The National Institutes of Health states that nocturnal enuresis or nighttime incontinence (the medical terms for bedwetting) is involuntary urination after age 5 or 6, and that more than 5 million children experience it. According to the Mayo Clinic, 15 percent of children still wet the bed by age 5, but less than 5 percent of kids do so by ages 8 to 11. Bedwetting tends to run in families and is more common among boys than girls; experts estimate the ratio as roughly 2 boys to 1 girl. Although most children eventually outgrow this phase, here are eight steps you can take to help your child keep dry through the night.
There are several reasons why a child might be a bed-wetter. For starters, it could be genetic since “about three out of four children who are wet at night have a first degree relative that had the same problem,” said Bennett, who blogs at howardjbennett.com.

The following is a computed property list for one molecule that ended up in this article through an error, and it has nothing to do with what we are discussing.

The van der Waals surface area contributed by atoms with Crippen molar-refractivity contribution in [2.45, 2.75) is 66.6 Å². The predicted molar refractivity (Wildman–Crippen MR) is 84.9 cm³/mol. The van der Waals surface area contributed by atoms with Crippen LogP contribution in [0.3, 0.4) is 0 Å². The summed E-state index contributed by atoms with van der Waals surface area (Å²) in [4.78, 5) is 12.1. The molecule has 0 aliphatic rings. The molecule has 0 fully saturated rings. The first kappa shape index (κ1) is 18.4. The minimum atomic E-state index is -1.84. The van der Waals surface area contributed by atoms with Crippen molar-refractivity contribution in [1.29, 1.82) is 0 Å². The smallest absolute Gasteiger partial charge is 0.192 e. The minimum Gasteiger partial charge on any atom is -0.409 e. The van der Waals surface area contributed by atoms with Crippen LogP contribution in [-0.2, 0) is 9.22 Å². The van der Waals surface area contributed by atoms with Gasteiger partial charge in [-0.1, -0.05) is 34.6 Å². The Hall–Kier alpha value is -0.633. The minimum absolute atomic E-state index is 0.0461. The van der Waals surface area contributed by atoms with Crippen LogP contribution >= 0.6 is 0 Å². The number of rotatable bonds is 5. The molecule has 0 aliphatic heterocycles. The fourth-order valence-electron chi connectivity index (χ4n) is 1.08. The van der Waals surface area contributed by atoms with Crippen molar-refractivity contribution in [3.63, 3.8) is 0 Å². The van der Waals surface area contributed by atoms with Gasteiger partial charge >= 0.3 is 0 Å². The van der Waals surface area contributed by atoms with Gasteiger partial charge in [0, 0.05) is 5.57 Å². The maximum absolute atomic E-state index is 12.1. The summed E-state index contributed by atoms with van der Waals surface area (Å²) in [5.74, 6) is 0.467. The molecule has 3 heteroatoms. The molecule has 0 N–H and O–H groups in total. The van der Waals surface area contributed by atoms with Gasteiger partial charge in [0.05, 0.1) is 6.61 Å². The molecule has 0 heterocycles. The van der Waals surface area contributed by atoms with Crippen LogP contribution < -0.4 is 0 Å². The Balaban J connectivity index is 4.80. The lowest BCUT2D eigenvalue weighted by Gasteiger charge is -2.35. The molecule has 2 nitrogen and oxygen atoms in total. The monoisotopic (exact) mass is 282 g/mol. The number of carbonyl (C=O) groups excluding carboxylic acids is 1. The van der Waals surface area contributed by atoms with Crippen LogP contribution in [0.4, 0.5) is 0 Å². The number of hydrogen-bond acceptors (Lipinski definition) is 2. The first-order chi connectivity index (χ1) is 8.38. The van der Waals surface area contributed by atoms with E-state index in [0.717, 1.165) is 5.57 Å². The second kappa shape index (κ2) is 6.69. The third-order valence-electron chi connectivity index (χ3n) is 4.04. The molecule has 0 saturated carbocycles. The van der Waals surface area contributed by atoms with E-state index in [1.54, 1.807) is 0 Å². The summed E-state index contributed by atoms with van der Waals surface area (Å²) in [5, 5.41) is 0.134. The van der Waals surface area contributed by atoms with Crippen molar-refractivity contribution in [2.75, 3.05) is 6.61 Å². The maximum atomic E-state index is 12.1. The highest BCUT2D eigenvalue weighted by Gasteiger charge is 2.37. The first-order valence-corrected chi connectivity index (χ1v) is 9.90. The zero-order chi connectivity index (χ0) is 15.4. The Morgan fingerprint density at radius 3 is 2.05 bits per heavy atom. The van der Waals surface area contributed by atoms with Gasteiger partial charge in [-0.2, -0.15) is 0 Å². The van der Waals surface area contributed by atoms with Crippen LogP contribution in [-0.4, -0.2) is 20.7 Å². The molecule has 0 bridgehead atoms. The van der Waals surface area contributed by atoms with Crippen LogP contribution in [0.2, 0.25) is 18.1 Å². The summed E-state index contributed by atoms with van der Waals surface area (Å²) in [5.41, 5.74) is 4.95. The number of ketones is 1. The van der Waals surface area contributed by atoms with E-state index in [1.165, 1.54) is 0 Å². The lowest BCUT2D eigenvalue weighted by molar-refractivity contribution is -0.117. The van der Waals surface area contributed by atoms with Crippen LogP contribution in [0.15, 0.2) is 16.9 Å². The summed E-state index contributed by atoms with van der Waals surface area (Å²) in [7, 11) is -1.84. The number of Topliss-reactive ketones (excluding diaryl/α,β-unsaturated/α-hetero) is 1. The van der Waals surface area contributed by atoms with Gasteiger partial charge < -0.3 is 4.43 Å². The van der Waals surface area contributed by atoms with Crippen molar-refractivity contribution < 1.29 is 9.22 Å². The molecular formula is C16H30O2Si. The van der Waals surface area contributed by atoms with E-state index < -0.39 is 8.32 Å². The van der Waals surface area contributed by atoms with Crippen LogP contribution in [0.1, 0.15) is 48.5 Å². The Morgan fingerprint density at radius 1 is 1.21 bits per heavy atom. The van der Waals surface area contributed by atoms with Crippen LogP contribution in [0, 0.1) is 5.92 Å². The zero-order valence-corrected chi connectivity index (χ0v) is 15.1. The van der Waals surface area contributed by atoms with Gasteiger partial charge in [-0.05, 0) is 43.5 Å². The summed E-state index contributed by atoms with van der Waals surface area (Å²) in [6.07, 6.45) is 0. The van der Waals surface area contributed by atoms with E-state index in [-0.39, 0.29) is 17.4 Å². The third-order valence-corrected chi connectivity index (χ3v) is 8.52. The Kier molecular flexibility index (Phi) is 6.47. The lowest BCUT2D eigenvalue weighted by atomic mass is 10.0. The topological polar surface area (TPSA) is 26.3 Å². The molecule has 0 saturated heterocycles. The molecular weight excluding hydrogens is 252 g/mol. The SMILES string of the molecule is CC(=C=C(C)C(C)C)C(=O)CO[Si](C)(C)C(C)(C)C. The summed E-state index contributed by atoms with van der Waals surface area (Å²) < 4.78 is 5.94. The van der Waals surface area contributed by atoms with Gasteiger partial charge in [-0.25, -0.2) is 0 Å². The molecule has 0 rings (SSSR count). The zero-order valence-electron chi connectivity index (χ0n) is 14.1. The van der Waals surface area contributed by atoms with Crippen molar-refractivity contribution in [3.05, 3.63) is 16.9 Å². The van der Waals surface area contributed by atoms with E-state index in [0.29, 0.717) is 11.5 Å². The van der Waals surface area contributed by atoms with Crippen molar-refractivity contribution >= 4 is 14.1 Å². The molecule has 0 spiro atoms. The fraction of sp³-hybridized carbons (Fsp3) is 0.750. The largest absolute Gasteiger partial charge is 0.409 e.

Bed-wetting might also be caused by a lack of communication between the bladder and the brain. When your kid is toilet trained, he or she learns to inhibit the contractions and hold the urine back. Yet even if your child is able to do it during the day, he or she may still wet at night because “whatever learning goes on between the part of your brain that is responsible for having your bladder empty or holding your urine in, is still immature,” Bennett said.
Another culprit might be that the bladder simply doesn’t have enough room. And those children often have problems holding their urine during the day as well, according to Dr. Hubert Swana, a pediatric urologist who practices at Nemours Children’s Hospital in Orlando, Fl.
If your child is a bed-wetter, here’s what you can do: